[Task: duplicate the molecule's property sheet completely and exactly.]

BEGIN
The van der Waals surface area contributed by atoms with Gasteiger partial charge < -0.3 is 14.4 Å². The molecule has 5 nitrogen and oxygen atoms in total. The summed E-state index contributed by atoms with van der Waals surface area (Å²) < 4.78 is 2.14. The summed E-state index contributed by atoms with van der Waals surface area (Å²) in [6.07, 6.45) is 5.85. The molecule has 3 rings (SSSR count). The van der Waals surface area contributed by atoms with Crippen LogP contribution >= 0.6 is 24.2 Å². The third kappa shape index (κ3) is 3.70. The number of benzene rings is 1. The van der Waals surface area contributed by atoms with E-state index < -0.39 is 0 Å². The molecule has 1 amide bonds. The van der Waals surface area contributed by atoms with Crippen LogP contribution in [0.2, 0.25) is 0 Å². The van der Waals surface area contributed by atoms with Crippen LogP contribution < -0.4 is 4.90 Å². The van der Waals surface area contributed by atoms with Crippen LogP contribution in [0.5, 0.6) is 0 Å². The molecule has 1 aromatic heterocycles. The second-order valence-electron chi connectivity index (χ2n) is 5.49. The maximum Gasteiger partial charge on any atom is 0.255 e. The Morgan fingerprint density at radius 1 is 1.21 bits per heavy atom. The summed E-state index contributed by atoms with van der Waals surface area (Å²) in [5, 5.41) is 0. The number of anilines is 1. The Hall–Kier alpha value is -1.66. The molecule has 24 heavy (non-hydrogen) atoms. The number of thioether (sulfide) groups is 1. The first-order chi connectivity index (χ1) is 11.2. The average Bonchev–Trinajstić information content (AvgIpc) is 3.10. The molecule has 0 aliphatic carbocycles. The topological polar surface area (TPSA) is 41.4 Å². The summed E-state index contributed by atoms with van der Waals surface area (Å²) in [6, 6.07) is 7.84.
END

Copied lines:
The van der Waals surface area contributed by atoms with Gasteiger partial charge < -0.3 is 14.4 Å². The molecule has 5 nitrogen and oxygen atoms in total. The summed E-state index contributed by atoms with van der Waals surface area (Å²) < 4.78 is 2.14. The summed E-state index contributed by atoms with van der Waals surface area (Å²) in [6.07, 6.45) is 5.85. The molecule has 3 rings (SSSR count). The van der Waals surface area contributed by atoms with Crippen LogP contribution >= 0.6 is 24.2 Å². The third kappa shape index (κ3) is 3.70. The number of benzene rings is 1. The van der Waals surface area contributed by atoms with E-state index < -0.39 is 0 Å². The molecule has 1 amide bonds. The van der Waals surface area contributed by atoms with Crippen LogP contribution in [0.2, 0.25) is 0 Å². The van der Waals surface area contributed by atoms with Crippen LogP contribution < -0.4 is 4.90 Å². The van der Waals surface area contributed by atoms with Crippen LogP contribution in [0.5, 0.6) is 0 Å². The molecule has 1 aromatic heterocycles. The second-order valence-electron chi connectivity index (χ2n) is 5.49. The maximum Gasteiger partial charge on any atom is 0.255 e. The Morgan fingerprint density at radius 1 is 1.21 bits per heavy atom. The summed E-state index contributed by atoms with van der Waals surface area (Å²) in [5, 5.41) is 0. The number of anilines is 1. The Hall–Kier alpha value is -1.66. The molecule has 24 heavy (non-hydrogen) atoms. The number of thioether (sulfide) groups is 1. The first-order chi connectivity index (χ1) is 11.2. The average Bonchev–Trinajstić information content (AvgIpc) is 3.10. The molecule has 0 aliphatic carbocycles. The topological polar surface area (TPSA) is 41.4 Å². The summed E-state index contributed by atoms with van der Waals surface area (Å²) in [6, 6.07) is 7.84.